Investors have the jitters over the plunging bond market and climbing bond yields. The recent pullback in 10-year Treasury note prices has caused yields to swell ahead of the post-COVID economic reopening. Inflation will rear its ugly head again, and as employment bounces back, there’s a real risk that the economy could overheat, pressuring central banks to reverse their extreme dovish stances.
Rising bond yields: The worry of the month
Despite the drastic action in the bond market, the U.S. Fed isn’t flinching. It’s focused on employment, not a modest inflation spike that chairman Jerome Powell sees as short-lived. The Fed bailed us as investors out during the 2020 stock market crash, and I think you have to side with the Fed and give Powell the benefit of the doubt.
The rapid uptick in bond yields has been quite worrisome to some beginner investors who’ve overweighted themselves to the hottest momentum winners of last year. But don’t think for a second that we’ve witnessed the start of a new long-term trend, a historic reversal, or a bottoming out in bond prices.
Over the longer term, I still see bond yields and interest rates as being under considerable pressure. The U.S. Fed can step in and cap bond yields to soothe rattled investors, but I don’t think they need to. In Japan and Germany, where bond yields are essentially nil or less than nil, fixed-income investors have an incentive to buy the U.S. or Canadian 10-year note, which, I believe, should prevent bond yields from surging above the 2.5% mark this year.
Can bond yields surge meaningfully above 2% this year? Sure, but could it also retrace back below the 1% mark over afterwards? I certainly wouldn’t rule it out.
Nobody made money by worrying over what the herd is already worried about
Higher bond yields are bad news for growth stocks, especially for those that aren’t expected to be profitable until way out in the future.
Instead of wasting your time following others by trying to predict the unpredictable, I’d take a page out of the great Warren Buffett’s playbook by focusing on your strengths as an investor.
The recent bout of market volatility is a good thing.
There’s no sense in trying to scare yourself out of the markets. Rising bond yields are less than ideal. But don’t think they’ll continue skyrocketing. They could remain stagnant or even retreat.
As such, I think it’s vital that investors spread their bets across some of the sold-off growth stocks that may not have deserved to take a one-two hit to the chin over these past few weeks. They’re likelier hold their own if the 10-year yield soars above 2%, and they’ll stand to skyrocket if yields retreat if in the likely event that the Fed is proven right about their expectations.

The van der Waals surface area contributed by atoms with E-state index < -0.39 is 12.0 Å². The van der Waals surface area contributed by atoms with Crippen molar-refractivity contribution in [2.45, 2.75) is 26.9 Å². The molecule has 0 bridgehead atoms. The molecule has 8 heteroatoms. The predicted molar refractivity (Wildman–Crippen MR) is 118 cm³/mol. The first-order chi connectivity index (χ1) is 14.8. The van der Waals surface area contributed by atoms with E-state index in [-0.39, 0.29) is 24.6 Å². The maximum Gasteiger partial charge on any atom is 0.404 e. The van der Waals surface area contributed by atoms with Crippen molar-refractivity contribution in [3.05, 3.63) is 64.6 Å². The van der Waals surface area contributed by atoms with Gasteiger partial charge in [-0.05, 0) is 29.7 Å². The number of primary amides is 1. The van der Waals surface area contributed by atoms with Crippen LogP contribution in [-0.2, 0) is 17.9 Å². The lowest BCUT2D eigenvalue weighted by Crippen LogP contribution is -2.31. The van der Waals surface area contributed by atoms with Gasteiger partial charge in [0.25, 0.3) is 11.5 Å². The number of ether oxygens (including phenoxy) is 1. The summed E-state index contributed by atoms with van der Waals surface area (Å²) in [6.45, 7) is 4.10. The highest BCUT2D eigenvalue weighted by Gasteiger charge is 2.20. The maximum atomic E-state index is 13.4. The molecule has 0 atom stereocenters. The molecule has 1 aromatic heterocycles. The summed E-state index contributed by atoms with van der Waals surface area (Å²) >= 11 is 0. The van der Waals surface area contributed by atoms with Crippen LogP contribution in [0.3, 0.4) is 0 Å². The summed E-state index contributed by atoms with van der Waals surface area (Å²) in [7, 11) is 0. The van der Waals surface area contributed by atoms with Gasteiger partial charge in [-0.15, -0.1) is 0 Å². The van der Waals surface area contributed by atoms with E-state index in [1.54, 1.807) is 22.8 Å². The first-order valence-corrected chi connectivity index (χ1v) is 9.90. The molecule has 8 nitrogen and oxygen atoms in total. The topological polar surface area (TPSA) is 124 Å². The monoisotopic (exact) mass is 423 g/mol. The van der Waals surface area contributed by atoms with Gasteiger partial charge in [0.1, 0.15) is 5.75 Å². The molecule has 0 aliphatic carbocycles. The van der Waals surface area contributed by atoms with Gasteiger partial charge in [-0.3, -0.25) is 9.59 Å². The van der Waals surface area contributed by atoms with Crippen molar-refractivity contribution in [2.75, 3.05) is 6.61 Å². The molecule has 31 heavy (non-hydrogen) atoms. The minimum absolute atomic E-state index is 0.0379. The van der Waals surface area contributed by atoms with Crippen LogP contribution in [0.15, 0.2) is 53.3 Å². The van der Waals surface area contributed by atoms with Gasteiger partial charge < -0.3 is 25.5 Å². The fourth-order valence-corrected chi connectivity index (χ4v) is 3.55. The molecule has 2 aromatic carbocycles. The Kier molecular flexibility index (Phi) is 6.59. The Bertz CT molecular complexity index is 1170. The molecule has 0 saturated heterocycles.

Where’s the greatest value? Think growth — profitable growth
Mr. Market corrected a slew of frothy growth stocks, many of which deserved to be re-valued sharply to the downside (think Shopify). Others may have been unfairly dragged down with the rest of the growth group. It’s the latter (think profitable tech stocks like Constellation Software (TSX:CSU)) that I think hold the most opportunity at this juncture.
Constellation is a diversified software company that’s perfected M&A. The stock dipped 6% on bond yield fears only to bounce over 7% off the bottom. Should Mr. Market pummel tech over rising bond yields again (I think they will), be ready to pull the trigger on Constellation Software and other wildly profitable tech companies that shouldn’t be hit as hard as the “sexy” so-called story stocks.
The Foolish takeaway amid rising bond yields
Now, I have no idea where bond yields are headed next or if beginner investors will shrug off a steeper pullback in the 10-year bond.
Regardless, I’d look to areas of the growth market that won’t stand to crumble like a paper bag if bond yields were to continue swelling at this pace. I’m talking about “growth” companies that have real underlying fundamentals and earnings, not the “sexiest” growth stories or trends that have been bid-up by speculators in 2020.
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This article represents the opinion of the writer, who may disagree with the “official” recommendation position of a Motley Fool premium service or advisor. We’re Motley! Questioning an investing thesis — even one of our own — helps us all think critically about investing and make decisions that help us become smarter, happier, and richer, so we sometimes publish articles that may not be in line with recommendations, rankings or other content.
Fool contributor Joey Frenette has no position in any of the stocks mentioned. The Motley Fool owns shares of and recommends Constellation Software and Shopify.